March 4th, 2011

Arty Evil Icon

Writer's Block: Life's lessons

If you could confront the worst teacher you've ever had, what would you tell him or her?

Dear Mrs Murray

If it wasn't for you I'd have been a linguist. I was one of only a few girls in your class who had neither learnt French before nor been to France before, because I had come to grammar school from a bog-standard, council-estate primary, not a posh leafy-suburb primary or an independent prep school.

I was thrilled to be learning Latin and French. I loved Latin, and Miss Goldsmith rewarded my enthusiasm for it with encouragement and loans of books and gentle admonitions about how I shouldn't assume I Claudius and Caesar and Cleopatra were historically accurate.

In French, however, your 'established professional technique' of teaching French conversation without recourse to the written text meant I could never get the hang of how things were said because I couldn't see how they were written. Therefore I didn't want to speak aloud, and when I did, you were brutally critical of errors of pronunciation and scathing about my residual trace of a cockney accent. It never occurred to you to adjust your methods to meet the needs of the few of us who only had an ear for language when we had an eye for it, you miserable, intransigent old bag. I had a blissful interlude in my second year, when lovely Mrs Snaith took us for French and German, and I got As and Bs in all my language classes. Then she left and I had you again. You still didn't quite crush my spirit; I did the O Level, then the A level. But finally I read English at Uni, when I might have read French. Thanks to you, I never felt I could choose between the two.

A few years ago there was a TV ad campaign to recruit new teachers. The slogan was 'No one forgets a good teacher'. That's rubbish; there are lots of perfectly competent and industrious teachers who sink out of the memory, but no one forgets a bad one like you. You will have seen this yourself, from the outpouring on Friends Reunited of unhappy memories of your soul-destroying dreariness. There are grown women with largely happy lives who still refuse to go to France on holiday because being unable to communicate effectively in French will remind them of you. They are reminded of their youthful insecurities, which you exacerbated, when your job was to eradicate them.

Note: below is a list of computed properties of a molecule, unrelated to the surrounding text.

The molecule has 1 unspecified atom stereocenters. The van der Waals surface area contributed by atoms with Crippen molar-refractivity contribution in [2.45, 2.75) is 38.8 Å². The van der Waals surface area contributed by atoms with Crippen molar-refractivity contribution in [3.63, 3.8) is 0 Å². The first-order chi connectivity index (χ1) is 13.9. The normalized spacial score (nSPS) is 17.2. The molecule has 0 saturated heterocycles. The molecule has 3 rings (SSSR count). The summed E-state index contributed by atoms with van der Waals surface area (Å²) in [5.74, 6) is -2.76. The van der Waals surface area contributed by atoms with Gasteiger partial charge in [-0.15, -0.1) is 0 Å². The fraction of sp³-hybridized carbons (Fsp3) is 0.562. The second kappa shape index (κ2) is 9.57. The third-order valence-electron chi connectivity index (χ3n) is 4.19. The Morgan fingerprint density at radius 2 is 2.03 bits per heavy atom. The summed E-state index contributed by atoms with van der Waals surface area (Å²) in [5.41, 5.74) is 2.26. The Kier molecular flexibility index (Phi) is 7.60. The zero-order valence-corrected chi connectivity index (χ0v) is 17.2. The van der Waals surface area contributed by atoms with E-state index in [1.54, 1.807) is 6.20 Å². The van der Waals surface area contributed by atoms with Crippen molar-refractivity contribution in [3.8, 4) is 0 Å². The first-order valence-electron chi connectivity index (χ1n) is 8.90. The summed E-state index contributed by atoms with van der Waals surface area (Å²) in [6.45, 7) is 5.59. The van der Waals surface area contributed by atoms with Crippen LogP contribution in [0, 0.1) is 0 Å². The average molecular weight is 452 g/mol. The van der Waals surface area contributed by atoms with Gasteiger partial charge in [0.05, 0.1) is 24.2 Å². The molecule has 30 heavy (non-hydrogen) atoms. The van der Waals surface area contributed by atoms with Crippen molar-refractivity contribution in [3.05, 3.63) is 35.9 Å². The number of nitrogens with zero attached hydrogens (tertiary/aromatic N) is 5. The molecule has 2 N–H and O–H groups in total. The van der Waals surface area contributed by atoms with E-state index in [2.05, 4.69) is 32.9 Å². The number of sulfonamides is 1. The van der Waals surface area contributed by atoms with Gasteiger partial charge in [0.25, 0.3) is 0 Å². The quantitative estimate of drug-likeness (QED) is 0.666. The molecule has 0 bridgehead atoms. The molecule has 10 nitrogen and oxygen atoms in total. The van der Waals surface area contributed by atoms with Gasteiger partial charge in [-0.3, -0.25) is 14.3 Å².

I still owe you a great deal, though. As a teacher now myself, I use you as a model of how NOT to teach. When I was a novice teacher, I had occasional failings in class where it occurred to me I was behaving a bit like you, and I altered my behaviour accordingly. Unlike you I have never stamped on the green shoots of enthusiasm with the jackboot of scornful negativity. I am a very good teacher, according to my pupils, who, bless them, have nominated me for awards (and according to Ofsted, for what that's worth).

You will probably remember me most from your outpouring of vitriol on A level results day, when you pointed out that I didn't deserve the grades I had achieved, considering I was a bone idle, dope-smoking slacker with an attitude problem. Your own daughter was sobbing, having missed the grades for her uni offer by a massive margin. Your methods hadn't worked for her either. And you still didn't have the wit or the will to change them, you sanctimonious old cow.